[EDITORIALS]Don't forget the economyAs we begin an election year, questions are again being raised about how the economy will be played during the campaign. Concern expressed by the Federation of Korean Industries on Thursday is a good case in point. In the federation's first general meeting of the year, business leaders stressed that economic policy should not be swayed by political logic that puts priority on popularity and votes as the country heads toward gubernatorial and presidential elections.
The business community's concern is, unfortunately, not necessarily groundless. The ruling party has traditionally been criticized for putting a priority on government spending and formulating a policy on votes. The opposition, for its part, tries to benefit from interminable attacks on policy and from scandal-mongering. The opposition cannot escape blame for the sensational scandal-mongering and exposures aimed at reflective gains. The country's economy is inevitably put in the back seat, and it goes without saying that economic activities are affected by that position. A study by the Andong National University economics professor Choi Sung-goan showed that government spending increases discernibly in the five months before an election and drops off sharply in the five months following.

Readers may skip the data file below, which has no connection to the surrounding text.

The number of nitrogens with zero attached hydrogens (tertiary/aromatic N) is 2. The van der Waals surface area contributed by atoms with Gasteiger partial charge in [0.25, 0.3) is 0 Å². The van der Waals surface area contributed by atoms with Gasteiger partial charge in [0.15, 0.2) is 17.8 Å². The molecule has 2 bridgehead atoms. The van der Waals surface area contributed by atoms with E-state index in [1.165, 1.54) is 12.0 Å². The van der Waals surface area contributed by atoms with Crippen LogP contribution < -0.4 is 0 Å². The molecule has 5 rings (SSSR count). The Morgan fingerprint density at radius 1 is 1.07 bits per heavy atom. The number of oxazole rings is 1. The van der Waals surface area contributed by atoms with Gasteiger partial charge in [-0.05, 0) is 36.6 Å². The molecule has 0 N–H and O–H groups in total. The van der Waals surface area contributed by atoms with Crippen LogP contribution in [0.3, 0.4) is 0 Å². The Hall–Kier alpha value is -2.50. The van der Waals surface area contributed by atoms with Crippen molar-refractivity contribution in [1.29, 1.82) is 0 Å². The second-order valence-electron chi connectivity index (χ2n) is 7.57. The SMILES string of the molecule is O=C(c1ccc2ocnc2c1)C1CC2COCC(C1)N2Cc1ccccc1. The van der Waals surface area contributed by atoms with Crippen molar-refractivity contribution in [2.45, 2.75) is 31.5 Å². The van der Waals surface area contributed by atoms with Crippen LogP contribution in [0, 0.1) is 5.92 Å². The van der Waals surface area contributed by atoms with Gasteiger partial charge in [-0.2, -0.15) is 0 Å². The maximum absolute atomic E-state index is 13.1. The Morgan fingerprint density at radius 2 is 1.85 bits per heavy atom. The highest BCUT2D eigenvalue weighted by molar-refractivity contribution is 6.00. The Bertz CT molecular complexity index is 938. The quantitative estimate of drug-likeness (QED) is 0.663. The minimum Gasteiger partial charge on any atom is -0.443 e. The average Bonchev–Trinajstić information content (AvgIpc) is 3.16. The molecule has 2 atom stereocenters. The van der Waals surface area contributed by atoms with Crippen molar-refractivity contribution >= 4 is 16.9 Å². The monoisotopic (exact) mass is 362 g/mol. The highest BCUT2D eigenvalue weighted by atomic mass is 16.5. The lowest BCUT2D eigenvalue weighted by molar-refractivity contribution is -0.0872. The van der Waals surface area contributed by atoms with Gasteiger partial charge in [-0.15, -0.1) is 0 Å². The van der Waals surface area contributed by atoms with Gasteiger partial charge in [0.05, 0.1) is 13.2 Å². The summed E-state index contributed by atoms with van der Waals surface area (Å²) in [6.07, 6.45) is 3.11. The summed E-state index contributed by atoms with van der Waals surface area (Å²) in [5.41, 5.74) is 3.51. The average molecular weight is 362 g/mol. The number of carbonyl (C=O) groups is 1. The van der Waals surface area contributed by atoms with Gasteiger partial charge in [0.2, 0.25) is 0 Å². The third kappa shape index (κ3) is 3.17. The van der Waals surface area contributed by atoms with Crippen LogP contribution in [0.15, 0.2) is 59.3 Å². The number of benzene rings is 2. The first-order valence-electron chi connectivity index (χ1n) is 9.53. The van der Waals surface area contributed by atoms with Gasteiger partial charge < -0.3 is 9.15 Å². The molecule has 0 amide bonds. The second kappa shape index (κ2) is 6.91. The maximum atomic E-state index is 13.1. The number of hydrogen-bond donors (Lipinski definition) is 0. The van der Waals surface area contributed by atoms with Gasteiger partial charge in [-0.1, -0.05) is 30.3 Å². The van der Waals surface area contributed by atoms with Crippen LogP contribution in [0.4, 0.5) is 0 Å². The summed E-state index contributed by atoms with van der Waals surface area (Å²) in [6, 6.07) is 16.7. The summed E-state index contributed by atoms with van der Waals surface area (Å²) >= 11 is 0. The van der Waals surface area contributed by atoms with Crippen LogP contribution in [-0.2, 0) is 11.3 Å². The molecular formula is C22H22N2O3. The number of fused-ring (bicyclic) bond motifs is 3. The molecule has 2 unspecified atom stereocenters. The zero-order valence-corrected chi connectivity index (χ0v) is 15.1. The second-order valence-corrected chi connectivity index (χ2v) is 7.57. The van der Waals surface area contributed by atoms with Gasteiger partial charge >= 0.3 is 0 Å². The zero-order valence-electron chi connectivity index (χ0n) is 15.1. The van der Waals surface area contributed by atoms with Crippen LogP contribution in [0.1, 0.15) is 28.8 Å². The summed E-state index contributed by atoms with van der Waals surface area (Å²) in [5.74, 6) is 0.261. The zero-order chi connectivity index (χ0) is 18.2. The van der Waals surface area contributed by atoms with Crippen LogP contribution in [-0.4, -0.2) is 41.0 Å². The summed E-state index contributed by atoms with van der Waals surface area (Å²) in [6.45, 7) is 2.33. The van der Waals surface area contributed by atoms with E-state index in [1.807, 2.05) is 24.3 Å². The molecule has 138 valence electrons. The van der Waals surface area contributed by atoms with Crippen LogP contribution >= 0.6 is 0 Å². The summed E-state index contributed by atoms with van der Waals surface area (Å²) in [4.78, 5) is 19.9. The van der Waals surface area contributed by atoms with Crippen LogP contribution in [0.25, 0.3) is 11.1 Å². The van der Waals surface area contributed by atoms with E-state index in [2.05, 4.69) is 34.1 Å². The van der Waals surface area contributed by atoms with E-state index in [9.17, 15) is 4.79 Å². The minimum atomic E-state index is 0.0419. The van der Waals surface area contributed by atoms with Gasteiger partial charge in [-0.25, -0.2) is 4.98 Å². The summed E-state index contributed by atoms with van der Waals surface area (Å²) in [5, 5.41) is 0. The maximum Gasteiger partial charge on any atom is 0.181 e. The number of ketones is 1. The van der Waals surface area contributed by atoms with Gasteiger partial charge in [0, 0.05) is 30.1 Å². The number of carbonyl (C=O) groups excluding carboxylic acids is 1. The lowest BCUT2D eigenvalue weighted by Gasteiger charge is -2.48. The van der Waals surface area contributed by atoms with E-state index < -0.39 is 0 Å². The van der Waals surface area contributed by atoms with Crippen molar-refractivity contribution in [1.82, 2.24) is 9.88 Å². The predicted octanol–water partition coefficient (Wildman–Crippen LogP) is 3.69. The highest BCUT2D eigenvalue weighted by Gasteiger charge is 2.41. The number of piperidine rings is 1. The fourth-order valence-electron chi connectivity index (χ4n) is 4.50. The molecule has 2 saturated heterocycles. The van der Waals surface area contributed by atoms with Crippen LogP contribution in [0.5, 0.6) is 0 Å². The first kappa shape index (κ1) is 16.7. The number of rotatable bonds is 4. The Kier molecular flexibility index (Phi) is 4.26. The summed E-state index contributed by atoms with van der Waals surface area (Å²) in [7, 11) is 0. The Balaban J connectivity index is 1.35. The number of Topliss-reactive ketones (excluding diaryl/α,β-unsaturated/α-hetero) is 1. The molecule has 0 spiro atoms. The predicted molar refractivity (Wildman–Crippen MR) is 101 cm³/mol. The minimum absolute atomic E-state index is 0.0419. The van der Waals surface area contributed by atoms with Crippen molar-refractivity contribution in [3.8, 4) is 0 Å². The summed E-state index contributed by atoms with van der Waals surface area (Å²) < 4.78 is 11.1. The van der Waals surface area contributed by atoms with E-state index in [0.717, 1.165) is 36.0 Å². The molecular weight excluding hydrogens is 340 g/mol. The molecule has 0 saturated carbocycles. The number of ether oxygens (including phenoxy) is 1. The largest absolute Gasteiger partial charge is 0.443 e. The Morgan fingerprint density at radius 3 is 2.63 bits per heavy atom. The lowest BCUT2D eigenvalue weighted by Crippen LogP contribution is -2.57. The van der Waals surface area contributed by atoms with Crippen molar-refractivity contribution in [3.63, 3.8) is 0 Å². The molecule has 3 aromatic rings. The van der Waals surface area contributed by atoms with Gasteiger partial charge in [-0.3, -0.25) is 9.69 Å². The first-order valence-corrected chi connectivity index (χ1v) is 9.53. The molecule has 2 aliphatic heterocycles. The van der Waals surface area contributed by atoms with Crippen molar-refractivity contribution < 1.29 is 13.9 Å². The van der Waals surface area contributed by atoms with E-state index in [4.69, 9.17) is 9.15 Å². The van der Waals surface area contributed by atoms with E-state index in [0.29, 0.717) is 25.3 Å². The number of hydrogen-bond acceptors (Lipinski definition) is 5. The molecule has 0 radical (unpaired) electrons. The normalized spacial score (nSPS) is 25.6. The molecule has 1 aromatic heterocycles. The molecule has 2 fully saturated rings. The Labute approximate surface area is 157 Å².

There is a great deal of possibility that a similar situation will be repeated this year. With the presidential election at the end of the year, it is possible some policy measures will be taken only with voters in mind. Critical issues such as the class action suit system, the five-day workweek and the opening of the agricultural market need close and careful attention, but they may be treated irresponsibly.
Another point of concern in an election year is how we look at where the economy is. There is growing optimism, centered primarily on private think tanks, that the cycle has hit bottom and entered an upturn. If that forecast proves correct, then we may look forward to an earlier-than-expected recovery. The optimistic analysis still requires empirical substantiation, however. The need to judge the state of the economy will be more important in this election year when there is bound to be more money going around than usual.